Suntec REIT (SGX:T82U), with retail and office properties in Singapore, Australia, as well as in the United Kingdom, held its annual general meeting (AGM) for the financial year ended 31 December 2022 (i.e. FY2022) yesterday afternoon (20 April 2023), which I’ve attended in-person (as there is no option for unitholders to attend the meeting virtually.)

Suntec REIT AGM for FY2022 on 20 April 2023

I arrived at the meeting venue fairly early yesterday, and managed to get myself a good seat.

For the benefit of those who aren’t able to attend, in this post, you’ll find a summary of the presentation by the REIT’s CEO, Mr Chong Kee Hiong, response to 4 questions (about its debt profile, and also its distribution payout in the year ahead) I’ve raised during the meeting, along with those by fellow AGM attendees, along with results of the 5 resolutions put to vote during the meeting.

Let’s begin:

Presentation by Suntec REIT’s CEO, Mr Chong Kee Hiong

FY2022 Financial Performance:

  • Gross revenue and net property income went up by 19.3% to S$427.3m (FY2021: S$358.1m) and 24.0% to S$315.8m (FY2021: S$254.6m) respectively due to higher contributions from Suntec City Office, Suntec City Mall, and Suntec Convention, as well as The Minster Building (London), but offset by a weaker occupancy and absence of surrender fee received in FY2021 at 177 Pacific Highway (Sydney, Australia), and weaker AUD and GBP against SGD.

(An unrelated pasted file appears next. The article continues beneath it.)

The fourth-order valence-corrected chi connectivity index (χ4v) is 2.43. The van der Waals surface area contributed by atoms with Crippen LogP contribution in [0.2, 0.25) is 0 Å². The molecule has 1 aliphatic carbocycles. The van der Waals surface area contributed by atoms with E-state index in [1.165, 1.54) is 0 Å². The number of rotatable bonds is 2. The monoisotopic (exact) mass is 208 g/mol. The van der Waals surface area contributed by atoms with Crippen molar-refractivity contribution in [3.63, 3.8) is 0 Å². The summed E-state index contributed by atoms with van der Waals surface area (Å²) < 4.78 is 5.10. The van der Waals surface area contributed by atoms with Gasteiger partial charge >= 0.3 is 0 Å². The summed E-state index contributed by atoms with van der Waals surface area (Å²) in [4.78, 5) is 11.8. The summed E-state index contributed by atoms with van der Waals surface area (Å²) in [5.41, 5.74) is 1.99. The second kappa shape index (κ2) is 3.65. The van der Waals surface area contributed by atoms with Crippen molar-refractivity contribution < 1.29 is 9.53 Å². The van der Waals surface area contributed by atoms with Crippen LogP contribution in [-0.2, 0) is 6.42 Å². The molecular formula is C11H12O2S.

• Distributable income saw a smaller improvement, at just 3.4% to S$255.5m (FY2021: S$247.2m), due to higher interest rates, along with 50% of asset management fees received in cash (compared to just 20% in FY2021) – where Mr Chong said the move was to prevent dilution to unitholders.
  • Income contribution by geography: Singapore (67%), Australia (21%), United Kingdom (12%)
  • Income contribution by sector: Office (75%), retail (22%), convention (3%)

Capital Management:

  • As at 31 Dec 2022, all-in financing cost went up to 2.94% (compared to 2.35% as at 31 Dec 2021), largely attributed to interest rates climbing to a high of 3.6% in the 4th quarter.
  • Aggregate leverage was at 42.4%, interest coverage ratio at 2.4x, with ~66% of borrowings hedged to fixed rates.
  • A 100bp increase in all-in financing cost will lead to a 1.68 cent impact to distributable income to unitholders.